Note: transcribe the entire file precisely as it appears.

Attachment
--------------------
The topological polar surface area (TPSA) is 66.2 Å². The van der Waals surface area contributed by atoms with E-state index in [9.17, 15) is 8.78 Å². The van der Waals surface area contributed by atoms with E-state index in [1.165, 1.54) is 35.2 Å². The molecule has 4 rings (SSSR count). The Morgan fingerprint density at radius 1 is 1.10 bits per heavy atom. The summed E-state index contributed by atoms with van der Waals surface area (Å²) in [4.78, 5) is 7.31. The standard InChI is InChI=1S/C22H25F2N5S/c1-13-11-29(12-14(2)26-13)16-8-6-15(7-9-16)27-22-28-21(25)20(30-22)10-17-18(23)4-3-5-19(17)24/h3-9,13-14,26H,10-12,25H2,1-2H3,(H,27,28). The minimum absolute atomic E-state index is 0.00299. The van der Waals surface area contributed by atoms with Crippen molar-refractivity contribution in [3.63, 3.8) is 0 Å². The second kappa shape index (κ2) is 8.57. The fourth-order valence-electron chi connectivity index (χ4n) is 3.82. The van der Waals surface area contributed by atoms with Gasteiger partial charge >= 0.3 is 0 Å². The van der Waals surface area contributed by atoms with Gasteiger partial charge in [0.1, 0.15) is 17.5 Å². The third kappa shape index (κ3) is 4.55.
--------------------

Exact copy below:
The topological polar surface area (TPSA) is 66.2 Å². The van der Waals surface area contributed by atoms with E-state index in [9.17, 15) is 8.78 Å². The van der Waals surface area contributed by atoms with E-state index in [1.165, 1.54) is 35.2 Å². The molecule has 4 rings (SSSR count). The Morgan fingerprint density at radius 1 is 1.10 bits per heavy atom. The summed E-state index contributed by atoms with van der Waals surface area (Å²) in [4.78, 5) is 7.31. The standard InChI is InChI=1S/C22H25F2N5S/c1-13-11-29(12-14(2)26-13)16-8-6-15(7-9-16)27-22-28-21(25)20(30-22)10-17-18(23)4-3-5-19(17)24/h3-9,13-14,26H,10-12,25H2,1-2H3,(H,27,28). The minimum absolute atomic E-state index is 0.00299. The van der Waals surface area contributed by atoms with Crippen molar-refractivity contribution in [3.63, 3.8) is 0 Å². The second kappa shape index (κ2) is 8.57. The fourth-order valence-electron chi connectivity index (χ4n) is 3.82. The van der Waals surface area contributed by atoms with Gasteiger partial charge >= 0.3 is 0 Å². The van der Waals surface area contributed by atoms with Gasteiger partial charge in [0.1, 0.15) is 17.5 Å². The third kappa shape index (κ3) is 4.55.